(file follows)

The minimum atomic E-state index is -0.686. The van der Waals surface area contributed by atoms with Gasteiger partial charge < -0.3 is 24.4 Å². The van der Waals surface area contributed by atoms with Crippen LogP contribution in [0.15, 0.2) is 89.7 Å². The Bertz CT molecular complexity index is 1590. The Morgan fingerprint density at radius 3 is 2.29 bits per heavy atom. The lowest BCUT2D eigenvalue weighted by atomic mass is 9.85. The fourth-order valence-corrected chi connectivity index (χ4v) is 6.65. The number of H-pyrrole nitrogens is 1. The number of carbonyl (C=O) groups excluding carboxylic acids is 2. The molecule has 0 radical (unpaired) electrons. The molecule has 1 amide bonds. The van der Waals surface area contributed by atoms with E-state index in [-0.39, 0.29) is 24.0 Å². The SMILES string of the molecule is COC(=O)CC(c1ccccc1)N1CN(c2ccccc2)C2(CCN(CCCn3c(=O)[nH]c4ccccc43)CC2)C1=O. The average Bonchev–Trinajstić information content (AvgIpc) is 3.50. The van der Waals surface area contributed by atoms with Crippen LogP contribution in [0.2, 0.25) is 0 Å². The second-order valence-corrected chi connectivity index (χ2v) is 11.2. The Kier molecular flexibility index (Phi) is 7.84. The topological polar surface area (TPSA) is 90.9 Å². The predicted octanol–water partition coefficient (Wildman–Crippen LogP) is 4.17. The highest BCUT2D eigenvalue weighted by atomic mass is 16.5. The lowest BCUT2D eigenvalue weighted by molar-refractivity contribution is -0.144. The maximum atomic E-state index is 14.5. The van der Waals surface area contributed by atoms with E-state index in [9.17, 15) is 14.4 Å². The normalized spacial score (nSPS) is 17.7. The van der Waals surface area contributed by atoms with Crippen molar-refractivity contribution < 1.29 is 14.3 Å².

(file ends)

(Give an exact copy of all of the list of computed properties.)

The minimum atomic E-state index is -0.686. The van der Waals surface area contributed by atoms with Gasteiger partial charge < -0.3 is 24.4 Å². The van der Waals surface area contributed by atoms with Crippen LogP contribution in [0.15, 0.2) is 89.7 Å². The Bertz CT molecular complexity index is 1590. The Morgan fingerprint density at radius 3 is 2.29 bits per heavy atom. The lowest BCUT2D eigenvalue weighted by atomic mass is 9.85. The fourth-order valence-corrected chi connectivity index (χ4v) is 6.65. The number of H-pyrrole nitrogens is 1. The number of carbonyl (C=O) groups excluding carboxylic acids is 2. The molecule has 0 radical (unpaired) electrons. The molecule has 1 amide bonds. The van der Waals surface area contributed by atoms with E-state index in [-0.39, 0.29) is 24.0 Å². The SMILES string of the molecule is COC(=O)CC(c1ccccc1)N1CN(c2ccccc2)C2(CCN(CCCn3c(=O)[nH]c4ccccc43)CC2)C1=O. The average Bonchev–Trinajstić information content (AvgIpc) is 3.50. The van der Waals surface area contributed by atoms with Crippen LogP contribution in [0.2, 0.25) is 0 Å². The second-order valence-corrected chi connectivity index (χ2v) is 11.2. The Kier molecular flexibility index (Phi) is 7.84. The topological polar surface area (TPSA) is 90.9 Å². The predicted octanol–water partition coefficient (Wildman–Crippen LogP) is 4.17. The highest BCUT2D eigenvalue weighted by atomic mass is 16.5. The lowest BCUT2D eigenvalue weighted by molar-refractivity contribution is -0.144. The maximum atomic E-state index is 14.5. The van der Waals surface area contributed by atoms with E-state index in [9.17, 15) is 14.4 Å². The normalized spacial score (nSPS) is 17.7. The van der Waals surface area contributed by atoms with Crippen molar-refractivity contribution < 1.29 is 14.3 Å².